Since 1820 Congress had spent much money to clear navigation obstacles from the Ohio River, which flows from Pittsburgh down through Wheeling (then in Virginia) to Cincinnati, Ohio and eventually reaches the Mississippi River at Cairo, Illinois slightly downstream of St. Louis, Missouri (which became a major inland commercial center). Goods and produce could thus ship fairly cheaply and quickly down the Ohio River and reach the ocean port of New Orleans, Louisiana. Senator Henry Clay of Kentucky had become a great proponent of internal improvements, in part because the Ohio River drained the northern part of his state and contributed to the growth of Louisville (as did the Louisville and Portland Canal completed in 1830 to bypass the Ohio River's only major rapids). Both road and navigation improvements helped bring manufactured goods and people to Kentucky, western Virginia, Ohio, Indiana, etc., and as well as allowed produce and natural resources to reach eastern, southern and even international markets. However, President Andrew Jackson had a much stingier view of internal improvements than Senator Clay, preferring to leave their construction to private or individual state interests, if at all.
Meanwhile, ferrying the U.S. mail, as well as passengers and goods across the Ohio river at Wheeling to connect the two sections of the National Road proved cumbersome and expensive. Maintaining the (initially free) National Road also cost money, especially after floods in 1832 left debris, as well as destroyed shore facilities. In 1835 Congress (dominated by Jacksonian Democrats) gave existing sections to the adjoining states, in order to pass on those maintenance costs. In the interim, new steamboat technology helped goods move upstream as well as downstream, and both railroad and bridge technology had also evolved. Nonetheless, navigation on the Ohio River between Wheeling and Pittsburgh remained hazardous at certain times of year (because of ice and debris in winter and spring floods, as well as summer low water).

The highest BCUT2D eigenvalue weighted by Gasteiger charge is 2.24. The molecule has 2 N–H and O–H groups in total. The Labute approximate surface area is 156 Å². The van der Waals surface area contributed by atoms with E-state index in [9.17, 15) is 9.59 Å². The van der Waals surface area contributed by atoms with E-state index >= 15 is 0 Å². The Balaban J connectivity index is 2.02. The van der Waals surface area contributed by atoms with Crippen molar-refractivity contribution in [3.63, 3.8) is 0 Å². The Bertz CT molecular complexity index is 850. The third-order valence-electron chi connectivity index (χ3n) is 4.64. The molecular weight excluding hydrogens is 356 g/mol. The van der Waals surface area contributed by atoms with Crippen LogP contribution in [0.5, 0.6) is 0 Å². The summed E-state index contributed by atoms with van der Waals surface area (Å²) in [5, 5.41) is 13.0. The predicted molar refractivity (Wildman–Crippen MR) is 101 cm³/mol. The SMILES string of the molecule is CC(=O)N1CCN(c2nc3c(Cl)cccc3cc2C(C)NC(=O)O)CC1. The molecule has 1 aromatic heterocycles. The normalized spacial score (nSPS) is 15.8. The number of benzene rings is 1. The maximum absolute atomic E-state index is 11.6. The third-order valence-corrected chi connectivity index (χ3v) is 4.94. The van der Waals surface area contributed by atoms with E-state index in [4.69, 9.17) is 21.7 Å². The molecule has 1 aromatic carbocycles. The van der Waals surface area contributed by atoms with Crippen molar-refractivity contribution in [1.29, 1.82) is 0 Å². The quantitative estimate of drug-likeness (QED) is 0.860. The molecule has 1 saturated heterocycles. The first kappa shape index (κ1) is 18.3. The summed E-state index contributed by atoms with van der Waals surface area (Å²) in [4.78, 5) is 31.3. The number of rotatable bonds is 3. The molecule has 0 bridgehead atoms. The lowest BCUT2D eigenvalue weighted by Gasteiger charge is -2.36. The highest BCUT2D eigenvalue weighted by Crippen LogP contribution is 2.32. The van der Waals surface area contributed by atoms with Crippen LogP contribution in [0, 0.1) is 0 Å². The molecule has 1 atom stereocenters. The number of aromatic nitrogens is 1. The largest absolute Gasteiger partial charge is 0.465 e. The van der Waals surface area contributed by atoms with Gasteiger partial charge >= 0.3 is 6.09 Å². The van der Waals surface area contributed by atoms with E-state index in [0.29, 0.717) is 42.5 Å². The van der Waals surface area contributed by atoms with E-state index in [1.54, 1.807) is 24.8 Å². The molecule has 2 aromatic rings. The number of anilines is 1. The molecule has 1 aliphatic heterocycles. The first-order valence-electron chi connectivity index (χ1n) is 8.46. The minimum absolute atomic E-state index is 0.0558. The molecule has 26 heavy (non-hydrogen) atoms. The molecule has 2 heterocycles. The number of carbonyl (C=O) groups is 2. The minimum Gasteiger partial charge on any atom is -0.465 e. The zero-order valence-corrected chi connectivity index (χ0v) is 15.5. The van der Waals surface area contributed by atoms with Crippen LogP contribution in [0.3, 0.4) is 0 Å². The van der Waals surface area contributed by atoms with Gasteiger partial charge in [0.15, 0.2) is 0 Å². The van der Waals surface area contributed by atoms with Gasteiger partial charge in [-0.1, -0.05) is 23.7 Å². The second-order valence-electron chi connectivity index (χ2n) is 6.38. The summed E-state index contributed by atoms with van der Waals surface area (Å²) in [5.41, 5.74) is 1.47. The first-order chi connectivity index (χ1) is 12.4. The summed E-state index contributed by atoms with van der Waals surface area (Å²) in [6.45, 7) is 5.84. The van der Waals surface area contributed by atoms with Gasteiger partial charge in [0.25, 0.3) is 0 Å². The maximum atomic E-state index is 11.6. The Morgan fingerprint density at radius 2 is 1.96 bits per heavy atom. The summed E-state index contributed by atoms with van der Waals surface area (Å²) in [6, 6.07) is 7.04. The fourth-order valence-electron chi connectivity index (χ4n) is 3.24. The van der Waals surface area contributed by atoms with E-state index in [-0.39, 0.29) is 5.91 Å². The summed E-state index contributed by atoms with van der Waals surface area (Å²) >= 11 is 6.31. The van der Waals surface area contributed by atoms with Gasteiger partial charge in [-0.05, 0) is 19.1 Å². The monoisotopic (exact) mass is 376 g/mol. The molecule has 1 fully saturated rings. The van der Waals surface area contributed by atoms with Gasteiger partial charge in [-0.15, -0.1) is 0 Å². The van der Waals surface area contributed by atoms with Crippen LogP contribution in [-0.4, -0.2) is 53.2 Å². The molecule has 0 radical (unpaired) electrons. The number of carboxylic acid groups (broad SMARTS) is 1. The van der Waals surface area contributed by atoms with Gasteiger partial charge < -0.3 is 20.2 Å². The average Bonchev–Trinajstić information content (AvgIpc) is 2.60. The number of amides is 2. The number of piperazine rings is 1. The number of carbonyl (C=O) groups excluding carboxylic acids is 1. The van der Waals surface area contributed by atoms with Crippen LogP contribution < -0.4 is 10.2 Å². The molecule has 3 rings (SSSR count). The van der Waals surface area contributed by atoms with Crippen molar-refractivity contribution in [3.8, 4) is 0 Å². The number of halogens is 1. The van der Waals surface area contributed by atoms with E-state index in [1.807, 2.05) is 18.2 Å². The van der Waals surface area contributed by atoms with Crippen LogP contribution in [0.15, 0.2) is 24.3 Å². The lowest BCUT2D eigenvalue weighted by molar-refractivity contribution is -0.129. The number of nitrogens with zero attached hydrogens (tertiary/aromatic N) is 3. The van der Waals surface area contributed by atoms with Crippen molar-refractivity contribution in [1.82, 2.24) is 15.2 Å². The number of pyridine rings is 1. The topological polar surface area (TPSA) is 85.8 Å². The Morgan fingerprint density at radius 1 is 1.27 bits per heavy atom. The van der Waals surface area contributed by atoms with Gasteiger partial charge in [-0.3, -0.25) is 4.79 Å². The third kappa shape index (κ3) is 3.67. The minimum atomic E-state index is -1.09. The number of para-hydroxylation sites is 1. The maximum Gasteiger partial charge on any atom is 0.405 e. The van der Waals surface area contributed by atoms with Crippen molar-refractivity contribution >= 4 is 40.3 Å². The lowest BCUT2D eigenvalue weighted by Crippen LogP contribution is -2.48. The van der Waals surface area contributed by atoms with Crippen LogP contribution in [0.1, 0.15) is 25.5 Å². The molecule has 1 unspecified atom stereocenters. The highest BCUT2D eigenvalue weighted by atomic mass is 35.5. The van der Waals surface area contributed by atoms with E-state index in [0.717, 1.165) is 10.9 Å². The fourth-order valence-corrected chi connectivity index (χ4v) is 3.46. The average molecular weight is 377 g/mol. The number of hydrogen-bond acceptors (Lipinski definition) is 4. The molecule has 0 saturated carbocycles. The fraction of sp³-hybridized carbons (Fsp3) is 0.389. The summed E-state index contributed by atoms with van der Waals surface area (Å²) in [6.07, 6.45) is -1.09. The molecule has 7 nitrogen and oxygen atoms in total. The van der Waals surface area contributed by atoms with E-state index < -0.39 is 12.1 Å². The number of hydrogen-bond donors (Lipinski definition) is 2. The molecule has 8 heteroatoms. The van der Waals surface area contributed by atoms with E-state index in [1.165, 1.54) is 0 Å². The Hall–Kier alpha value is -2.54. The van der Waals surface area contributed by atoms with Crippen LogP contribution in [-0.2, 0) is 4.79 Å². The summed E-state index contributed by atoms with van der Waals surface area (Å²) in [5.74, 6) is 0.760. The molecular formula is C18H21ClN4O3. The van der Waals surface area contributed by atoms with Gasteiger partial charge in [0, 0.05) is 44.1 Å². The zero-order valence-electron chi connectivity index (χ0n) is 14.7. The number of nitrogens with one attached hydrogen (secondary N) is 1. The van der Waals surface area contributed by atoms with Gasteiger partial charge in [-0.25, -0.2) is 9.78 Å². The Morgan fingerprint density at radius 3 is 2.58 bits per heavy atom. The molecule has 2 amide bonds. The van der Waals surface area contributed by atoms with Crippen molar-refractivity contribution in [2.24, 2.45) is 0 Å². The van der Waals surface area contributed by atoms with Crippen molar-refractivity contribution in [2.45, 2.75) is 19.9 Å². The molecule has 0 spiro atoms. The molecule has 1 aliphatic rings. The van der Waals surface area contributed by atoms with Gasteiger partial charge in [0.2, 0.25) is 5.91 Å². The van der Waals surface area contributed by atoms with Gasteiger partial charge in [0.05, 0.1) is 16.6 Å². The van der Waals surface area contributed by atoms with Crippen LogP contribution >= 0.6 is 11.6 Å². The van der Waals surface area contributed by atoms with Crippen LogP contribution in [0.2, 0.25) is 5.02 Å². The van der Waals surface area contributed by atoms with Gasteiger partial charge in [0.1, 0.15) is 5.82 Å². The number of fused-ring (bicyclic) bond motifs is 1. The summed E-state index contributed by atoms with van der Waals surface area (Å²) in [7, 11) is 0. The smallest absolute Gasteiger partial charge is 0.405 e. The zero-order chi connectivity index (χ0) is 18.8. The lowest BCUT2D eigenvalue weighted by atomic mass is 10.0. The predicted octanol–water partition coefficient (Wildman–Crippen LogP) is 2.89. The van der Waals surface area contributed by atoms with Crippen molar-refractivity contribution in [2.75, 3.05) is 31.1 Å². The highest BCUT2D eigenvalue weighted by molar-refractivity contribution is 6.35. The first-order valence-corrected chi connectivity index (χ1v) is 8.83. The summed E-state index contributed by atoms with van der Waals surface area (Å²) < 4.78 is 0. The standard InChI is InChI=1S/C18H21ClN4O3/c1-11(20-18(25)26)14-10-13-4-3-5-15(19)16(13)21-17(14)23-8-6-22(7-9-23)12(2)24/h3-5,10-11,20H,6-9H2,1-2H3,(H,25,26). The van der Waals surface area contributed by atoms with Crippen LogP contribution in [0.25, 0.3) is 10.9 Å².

Pittsburgh and Wheeling both competed to become commercial hubs connecting east and west across the central Appalachian mountains. To the north, the Erie Canal (completed 1825 between Buffalo, New York on Lake Erie and Albany, New York on the Hudson River) and the Welland Canal (completed 1829 connecting Lake Erie and Lake Ontario bypassing Niagara Falls and creating the St. Lawrence Seaway) proved a commercial boon even to cities some distance away (especially New York City as a seaport, but also Erie, Pennsylvania). Soon, Pennsylvania competed by subsidizing first a short canal ending at Pittsburgh, then railroads connecting Pittsburgh to Philadelphia, which had rail and water connections to New York City and was a major international port in its own right. In 1835, a new incline railroad connected Pittsburgh to Ohio valley produce and goods. The combination of Pennsylvania railroads and canals became known as the "Main Line". In 1846 Pennsylvania's legislature chartered the Pennsylvania Railroad to connect its state capital Harrisburg (which had many connections to Philadelphia) with Pittsburgh. While transappalachian commerce initially boomed in part because canals enabled one man, one boy, a horse and a boat to transport what had previously involved ten men, ten wagons and sixty horses (and the Pennsylvania route was shorter route for most Ohio valley goods and produce than the New York routes), toll revenues proved insufficient. Since 1844 Pennsylvania had been trying to sell its unprofitable investment.